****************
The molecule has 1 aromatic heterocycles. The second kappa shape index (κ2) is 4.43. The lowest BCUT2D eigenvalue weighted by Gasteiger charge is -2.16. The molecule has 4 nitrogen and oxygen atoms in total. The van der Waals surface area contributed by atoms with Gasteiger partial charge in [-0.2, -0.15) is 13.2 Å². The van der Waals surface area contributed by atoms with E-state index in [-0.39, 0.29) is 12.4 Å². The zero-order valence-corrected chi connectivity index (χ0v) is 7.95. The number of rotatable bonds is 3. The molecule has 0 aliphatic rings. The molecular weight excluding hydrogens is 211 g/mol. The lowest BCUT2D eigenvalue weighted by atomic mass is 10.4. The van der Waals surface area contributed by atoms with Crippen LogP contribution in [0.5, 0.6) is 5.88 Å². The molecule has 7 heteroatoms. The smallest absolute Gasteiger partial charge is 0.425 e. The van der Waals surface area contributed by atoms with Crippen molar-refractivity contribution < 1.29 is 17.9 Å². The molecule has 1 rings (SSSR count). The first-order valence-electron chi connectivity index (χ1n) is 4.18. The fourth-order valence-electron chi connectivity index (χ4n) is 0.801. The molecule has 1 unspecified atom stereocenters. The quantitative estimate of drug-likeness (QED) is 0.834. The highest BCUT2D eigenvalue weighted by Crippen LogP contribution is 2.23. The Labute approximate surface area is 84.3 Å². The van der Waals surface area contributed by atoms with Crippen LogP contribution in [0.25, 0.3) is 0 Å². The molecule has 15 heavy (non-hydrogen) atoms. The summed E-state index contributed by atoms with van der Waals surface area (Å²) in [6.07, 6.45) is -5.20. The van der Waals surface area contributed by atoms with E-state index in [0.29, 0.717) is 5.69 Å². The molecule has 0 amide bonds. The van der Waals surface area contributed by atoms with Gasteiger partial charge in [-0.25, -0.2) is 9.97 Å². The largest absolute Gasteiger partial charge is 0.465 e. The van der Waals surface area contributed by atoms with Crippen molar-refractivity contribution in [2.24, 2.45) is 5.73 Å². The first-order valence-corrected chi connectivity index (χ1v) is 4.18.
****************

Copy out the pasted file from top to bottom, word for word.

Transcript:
The molecule has 1 aromatic heterocycles. The second kappa shape index (κ2) is 4.43. The lowest BCUT2D eigenvalue weighted by Gasteiger charge is -2.16. The molecule has 4 nitrogen and oxygen atoms in total. The van der Waals surface area contributed by atoms with Gasteiger partial charge in [-0.2, -0.15) is 13.2 Å². The van der Waals surface area contributed by atoms with E-state index in [-0.39, 0.29) is 12.4 Å². The zero-order valence-corrected chi connectivity index (χ0v) is 7.95. The number of rotatable bonds is 3. The molecule has 0 aliphatic rings. The molecular weight excluding hydrogens is 211 g/mol. The lowest BCUT2D eigenvalue weighted by atomic mass is 10.4. The van der Waals surface area contributed by atoms with Crippen LogP contribution in [0.5, 0.6) is 5.88 Å². The molecule has 7 heteroatoms. The smallest absolute Gasteiger partial charge is 0.425 e. The van der Waals surface area contributed by atoms with Crippen molar-refractivity contribution < 1.29 is 17.9 Å². The molecule has 1 rings (SSSR count). The first-order valence-electron chi connectivity index (χ1n) is 4.18. The fourth-order valence-electron chi connectivity index (χ4n) is 0.801. The molecule has 1 unspecified atom stereocenters. The quantitative estimate of drug-likeness (QED) is 0.834. The highest BCUT2D eigenvalue weighted by Crippen LogP contribution is 2.23. The Labute approximate surface area is 84.3 Å². The van der Waals surface area contributed by atoms with Crippen LogP contribution in [0.25, 0.3) is 0 Å². The molecule has 15 heavy (non-hydrogen) atoms. The summed E-state index contributed by atoms with van der Waals surface area (Å²) in [6.07, 6.45) is -5.20. The van der Waals surface area contributed by atoms with E-state index in [0.29, 0.717) is 5.69 Å². The molecule has 0 amide bonds. The van der Waals surface area contributed by atoms with Gasteiger partial charge in [-0.25, -0.2) is 9.97 Å². The largest absolute Gasteiger partial charge is 0.465 e. The van der Waals surface area contributed by atoms with Crippen molar-refractivity contribution in [2.24, 2.45) is 5.73 Å². The first-order valence-corrected chi connectivity index (χ1v) is 4.18.